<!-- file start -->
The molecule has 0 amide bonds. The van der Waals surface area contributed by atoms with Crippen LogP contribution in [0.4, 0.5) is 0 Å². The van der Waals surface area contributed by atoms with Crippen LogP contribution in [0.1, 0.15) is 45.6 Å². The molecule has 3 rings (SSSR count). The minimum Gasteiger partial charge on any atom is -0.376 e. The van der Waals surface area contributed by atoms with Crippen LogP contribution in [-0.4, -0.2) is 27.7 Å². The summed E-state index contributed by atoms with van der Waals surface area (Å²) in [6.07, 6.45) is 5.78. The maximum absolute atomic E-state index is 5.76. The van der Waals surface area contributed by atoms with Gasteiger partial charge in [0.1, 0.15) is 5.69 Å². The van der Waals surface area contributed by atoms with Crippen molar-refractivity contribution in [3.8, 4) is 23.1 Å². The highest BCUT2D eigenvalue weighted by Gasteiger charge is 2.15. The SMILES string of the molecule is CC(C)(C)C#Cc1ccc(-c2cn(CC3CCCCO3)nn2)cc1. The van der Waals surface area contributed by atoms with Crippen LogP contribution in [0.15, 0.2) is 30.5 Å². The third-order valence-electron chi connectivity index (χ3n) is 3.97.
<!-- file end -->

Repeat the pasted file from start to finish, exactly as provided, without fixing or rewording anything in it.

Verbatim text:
The molecule has 0 amide bonds. The van der Waals surface area contributed by atoms with Crippen LogP contribution in [0.4, 0.5) is 0 Å². The van der Waals surface area contributed by atoms with Crippen LogP contribution in [0.1, 0.15) is 45.6 Å². The molecule has 3 rings (SSSR count). The minimum Gasteiger partial charge on any atom is -0.376 e. The van der Waals surface area contributed by atoms with Crippen LogP contribution in [-0.4, -0.2) is 27.7 Å². The summed E-state index contributed by atoms with van der Waals surface area (Å²) in [6.07, 6.45) is 5.78. The maximum absolute atomic E-state index is 5.76. The van der Waals surface area contributed by atoms with Gasteiger partial charge in [0.1, 0.15) is 5.69 Å². The van der Waals surface area contributed by atoms with Crippen molar-refractivity contribution in [3.8, 4) is 23.1 Å². The highest BCUT2D eigenvalue weighted by Gasteiger charge is 2.15. The SMILES string of the molecule is CC(C)(C)C#Cc1ccc(-c2cn(CC3CCCCO3)nn2)cc1. The van der Waals surface area contributed by atoms with Crippen LogP contribution in [0.15, 0.2) is 30.5 Å². The third-order valence-electron chi connectivity index (χ3n) is 3.97.